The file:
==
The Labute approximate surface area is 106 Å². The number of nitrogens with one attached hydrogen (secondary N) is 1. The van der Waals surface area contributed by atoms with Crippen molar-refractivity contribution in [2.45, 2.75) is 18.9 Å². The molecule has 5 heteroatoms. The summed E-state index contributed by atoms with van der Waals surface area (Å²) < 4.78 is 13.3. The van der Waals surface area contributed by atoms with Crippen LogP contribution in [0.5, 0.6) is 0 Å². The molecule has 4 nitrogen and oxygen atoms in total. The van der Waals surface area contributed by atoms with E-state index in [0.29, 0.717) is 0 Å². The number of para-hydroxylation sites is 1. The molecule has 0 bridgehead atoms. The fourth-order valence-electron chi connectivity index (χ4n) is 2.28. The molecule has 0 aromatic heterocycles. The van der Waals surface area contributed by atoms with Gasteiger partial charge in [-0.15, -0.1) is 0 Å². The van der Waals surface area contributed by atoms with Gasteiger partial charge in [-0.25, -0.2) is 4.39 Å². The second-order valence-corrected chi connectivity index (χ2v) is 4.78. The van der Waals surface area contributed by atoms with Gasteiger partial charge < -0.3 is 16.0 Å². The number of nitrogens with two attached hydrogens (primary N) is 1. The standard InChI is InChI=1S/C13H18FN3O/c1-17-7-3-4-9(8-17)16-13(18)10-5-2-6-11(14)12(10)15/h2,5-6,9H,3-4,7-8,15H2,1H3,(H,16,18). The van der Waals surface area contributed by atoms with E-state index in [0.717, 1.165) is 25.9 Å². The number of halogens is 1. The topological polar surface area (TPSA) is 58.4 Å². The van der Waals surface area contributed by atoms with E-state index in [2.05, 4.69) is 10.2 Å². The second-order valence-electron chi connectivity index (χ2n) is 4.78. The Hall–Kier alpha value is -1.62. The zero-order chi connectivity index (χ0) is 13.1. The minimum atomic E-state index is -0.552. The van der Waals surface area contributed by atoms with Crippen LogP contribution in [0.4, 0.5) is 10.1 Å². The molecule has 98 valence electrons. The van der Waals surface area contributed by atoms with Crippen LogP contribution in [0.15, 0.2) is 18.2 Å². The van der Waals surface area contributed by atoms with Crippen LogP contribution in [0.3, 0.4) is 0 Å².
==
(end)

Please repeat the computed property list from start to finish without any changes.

The Labute approximate surface area is 106 Å². The number of nitrogens with one attached hydrogen (secondary N) is 1. The van der Waals surface area contributed by atoms with Crippen molar-refractivity contribution in [2.45, 2.75) is 18.9 Å². The molecule has 5 heteroatoms. The summed E-state index contributed by atoms with van der Waals surface area (Å²) < 4.78 is 13.3. The van der Waals surface area contributed by atoms with Crippen LogP contribution in [0.5, 0.6) is 0 Å². The molecule has 4 nitrogen and oxygen atoms in total. The van der Waals surface area contributed by atoms with E-state index in [0.29, 0.717) is 0 Å². The number of para-hydroxylation sites is 1. The molecule has 0 bridgehead atoms. The fourth-order valence-electron chi connectivity index (χ4n) is 2.28. The molecule has 0 aromatic heterocycles. The van der Waals surface area contributed by atoms with Gasteiger partial charge in [-0.15, -0.1) is 0 Å². The van der Waals surface area contributed by atoms with Gasteiger partial charge in [-0.25, -0.2) is 4.39 Å². The second-order valence-corrected chi connectivity index (χ2v) is 4.78. The van der Waals surface area contributed by atoms with Gasteiger partial charge < -0.3 is 16.0 Å². The number of nitrogens with two attached hydrogens (primary N) is 1. The standard InChI is InChI=1S/C13H18FN3O/c1-17-7-3-4-9(8-17)16-13(18)10-5-2-6-11(14)12(10)15/h2,5-6,9H,3-4,7-8,15H2,1H3,(H,16,18). The van der Waals surface area contributed by atoms with E-state index in [0.717, 1.165) is 25.9 Å². The number of halogens is 1. The topological polar surface area (TPSA) is 58.4 Å². The van der Waals surface area contributed by atoms with E-state index in [2.05, 4.69) is 10.2 Å². The second-order valence-electron chi connectivity index (χ2n) is 4.78. The Hall–Kier alpha value is -1.62. The zero-order chi connectivity index (χ0) is 13.1. The minimum atomic E-state index is -0.552. The van der Waals surface area contributed by atoms with Crippen LogP contribution in [0.4, 0.5) is 10.1 Å². The molecule has 98 valence electrons. The van der Waals surface area contributed by atoms with Crippen LogP contribution in [0.15, 0.2) is 18.2 Å². The van der Waals surface area contributed by atoms with Crippen LogP contribution in [0.3, 0.4) is 0 Å².